The Christmas dinner I was looking forward to on that particular night, if lucky enough to find the time, was a turkey hoagie from “Bucky’s Lunch”.  Bucky was a tough guy from South Philly, about my age, who had inherited his food truck, a year or so earlier, when his father was no longer able to cut the mustard, or the cheesesteak to which it was added, due to the ravages of diabetes.  Bucky was there every night, parked outside the emergency room entrance, a cigarette dangling precariously from his mouth, his short dark hair slicked back, sporting a yellowing wife-beater tank top – one that was often freshly spattered with something that looked as if he had tried to stab one of his famous marinara-covered meatballs to death.

“Hey! You want oil an’ oregano on that Christmas ’ toy-kee, doc?  Yo! How ‘bout some red peppers, huh?  Yeah!  Hey! Imagine ‘em like cranberries!  Cranberries! Get it, doc? Get it?  Yeah!  Roasted reds!  Red peppers, red cranberries, ya know?… Damn, I’m crackin’ myself up here”…

I wondered whether or not Bucky himself, unlike disease perhaps, would be taking a holiday tonight, on Christmas Eve, or if he would be in his usual place.  It was cold out, but not too bad for December in Philly, and there was probably a short wait in the food truck line as the hospital was staffed more efficiently during the holidays.  Bucky would be unlikely to be serving up wassail or fruitcake, but a hot cup of his (perpetually bacon-flavored, for some reason) coffee and some cheese fries didn’t sound half bad.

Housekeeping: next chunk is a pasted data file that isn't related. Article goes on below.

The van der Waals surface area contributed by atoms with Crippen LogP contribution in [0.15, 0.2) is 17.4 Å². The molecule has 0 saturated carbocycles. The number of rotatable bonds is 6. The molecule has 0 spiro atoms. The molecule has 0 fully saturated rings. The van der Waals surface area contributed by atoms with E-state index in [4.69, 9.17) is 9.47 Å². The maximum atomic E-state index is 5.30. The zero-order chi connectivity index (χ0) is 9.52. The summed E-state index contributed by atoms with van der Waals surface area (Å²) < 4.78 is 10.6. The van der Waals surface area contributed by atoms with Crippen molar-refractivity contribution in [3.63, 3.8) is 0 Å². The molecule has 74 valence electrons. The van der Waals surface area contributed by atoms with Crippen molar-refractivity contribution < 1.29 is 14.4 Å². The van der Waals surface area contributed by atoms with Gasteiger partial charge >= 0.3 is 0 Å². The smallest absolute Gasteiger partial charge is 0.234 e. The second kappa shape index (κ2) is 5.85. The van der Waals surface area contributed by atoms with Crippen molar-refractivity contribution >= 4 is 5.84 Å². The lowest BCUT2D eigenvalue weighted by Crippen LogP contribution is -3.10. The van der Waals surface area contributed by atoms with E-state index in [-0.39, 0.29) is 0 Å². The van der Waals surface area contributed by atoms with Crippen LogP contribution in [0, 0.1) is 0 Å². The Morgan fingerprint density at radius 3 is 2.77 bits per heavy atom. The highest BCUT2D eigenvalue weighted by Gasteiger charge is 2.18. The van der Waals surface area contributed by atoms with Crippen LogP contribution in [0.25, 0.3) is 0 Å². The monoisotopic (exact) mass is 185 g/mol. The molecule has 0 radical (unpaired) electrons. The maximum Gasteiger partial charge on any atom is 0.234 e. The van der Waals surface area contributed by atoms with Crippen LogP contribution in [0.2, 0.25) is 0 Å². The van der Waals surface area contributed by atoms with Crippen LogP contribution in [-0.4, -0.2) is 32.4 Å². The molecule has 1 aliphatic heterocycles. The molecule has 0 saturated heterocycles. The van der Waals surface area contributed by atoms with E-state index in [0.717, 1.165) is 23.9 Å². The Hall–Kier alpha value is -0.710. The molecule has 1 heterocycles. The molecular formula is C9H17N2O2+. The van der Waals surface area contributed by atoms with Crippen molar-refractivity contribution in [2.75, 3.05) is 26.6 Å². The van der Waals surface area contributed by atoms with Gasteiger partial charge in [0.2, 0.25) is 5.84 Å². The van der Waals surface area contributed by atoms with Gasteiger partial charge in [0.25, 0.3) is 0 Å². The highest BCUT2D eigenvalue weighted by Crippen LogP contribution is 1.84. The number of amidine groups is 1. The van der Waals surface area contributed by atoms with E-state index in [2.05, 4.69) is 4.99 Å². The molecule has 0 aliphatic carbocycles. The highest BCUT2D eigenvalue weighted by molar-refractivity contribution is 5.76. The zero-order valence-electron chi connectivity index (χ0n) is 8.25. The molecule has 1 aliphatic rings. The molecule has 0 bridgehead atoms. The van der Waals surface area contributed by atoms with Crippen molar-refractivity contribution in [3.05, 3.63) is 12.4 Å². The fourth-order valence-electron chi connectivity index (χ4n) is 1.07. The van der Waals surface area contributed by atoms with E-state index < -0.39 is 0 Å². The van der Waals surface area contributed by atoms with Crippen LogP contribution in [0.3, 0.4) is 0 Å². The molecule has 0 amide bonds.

“Bucky out there tonight?”  I asked the nurses.

“Don’t know, but I’ll tell you what, it’s quiet in here – real quiet.” the one sitting closest to me replied, without looking up, as she paged mindlessly through a magazine.

“Yeah,” I replied, smiling and wincing at the same time, “don’t jinx us!”

“Too late,” the other nurse sitting next to her commented laconically as she flipped through a patient chart, “we’re probably screwed now.”

It’s common medical lore that a comment regarding a light clinical load; especially at night, can invite an onslaught of illness and activity – ER visits, patient admissions, and transfers from other facilities, etc.

I thought to myself – It has been a quiet night, especially for Christmas Eve.  No trauma since earlier in the afternoon – only a couple of cardiac patients in the last couple of hours